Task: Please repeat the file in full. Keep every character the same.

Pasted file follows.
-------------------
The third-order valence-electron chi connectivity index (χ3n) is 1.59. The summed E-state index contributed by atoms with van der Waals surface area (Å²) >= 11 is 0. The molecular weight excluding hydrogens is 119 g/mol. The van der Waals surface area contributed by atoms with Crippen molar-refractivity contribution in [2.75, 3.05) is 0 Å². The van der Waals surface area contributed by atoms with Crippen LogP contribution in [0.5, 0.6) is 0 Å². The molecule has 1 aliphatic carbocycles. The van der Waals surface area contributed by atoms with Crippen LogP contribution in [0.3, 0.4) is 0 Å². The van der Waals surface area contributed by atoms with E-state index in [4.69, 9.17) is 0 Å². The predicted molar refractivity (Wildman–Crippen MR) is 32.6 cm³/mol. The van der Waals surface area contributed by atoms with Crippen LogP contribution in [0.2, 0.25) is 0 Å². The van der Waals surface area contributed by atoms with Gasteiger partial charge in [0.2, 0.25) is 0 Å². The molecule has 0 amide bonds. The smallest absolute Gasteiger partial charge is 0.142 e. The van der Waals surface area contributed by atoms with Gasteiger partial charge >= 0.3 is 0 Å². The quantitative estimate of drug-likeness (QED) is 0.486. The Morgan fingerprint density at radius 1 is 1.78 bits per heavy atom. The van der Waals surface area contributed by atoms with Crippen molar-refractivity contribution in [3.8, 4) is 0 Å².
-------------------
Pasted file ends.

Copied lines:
The third-order valence-electron chi connectivity index (χ3n) is 1.59. The summed E-state index contributed by atoms with van der Waals surface area (Å²) >= 11 is 0. The molecular weight excluding hydrogens is 119 g/mol. The van der Waals surface area contributed by atoms with Crippen molar-refractivity contribution in [2.75, 3.05) is 0 Å². The van der Waals surface area contributed by atoms with Crippen LogP contribution in [0.5, 0.6) is 0 Å². The molecule has 1 aliphatic carbocycles. The van der Waals surface area contributed by atoms with Crippen LogP contribution in [0.3, 0.4) is 0 Å². The van der Waals surface area contributed by atoms with E-state index in [4.69, 9.17) is 0 Å². The predicted molar refractivity (Wildman–Crippen MR) is 32.6 cm³/mol. The van der Waals surface area contributed by atoms with Crippen LogP contribution in [0.2, 0.25) is 0 Å². The van der Waals surface area contributed by atoms with Gasteiger partial charge in [0.2, 0.25) is 0 Å². The molecule has 0 amide bonds. The smallest absolute Gasteiger partial charge is 0.142 e. The van der Waals surface area contributed by atoms with Gasteiger partial charge >= 0.3 is 0 Å². The quantitative estimate of drug-likeness (QED) is 0.486. The Morgan fingerprint density at radius 1 is 1.78 bits per heavy atom. The van der Waals surface area contributed by atoms with Crippen molar-refractivity contribution in [3.8, 4) is 0 Å².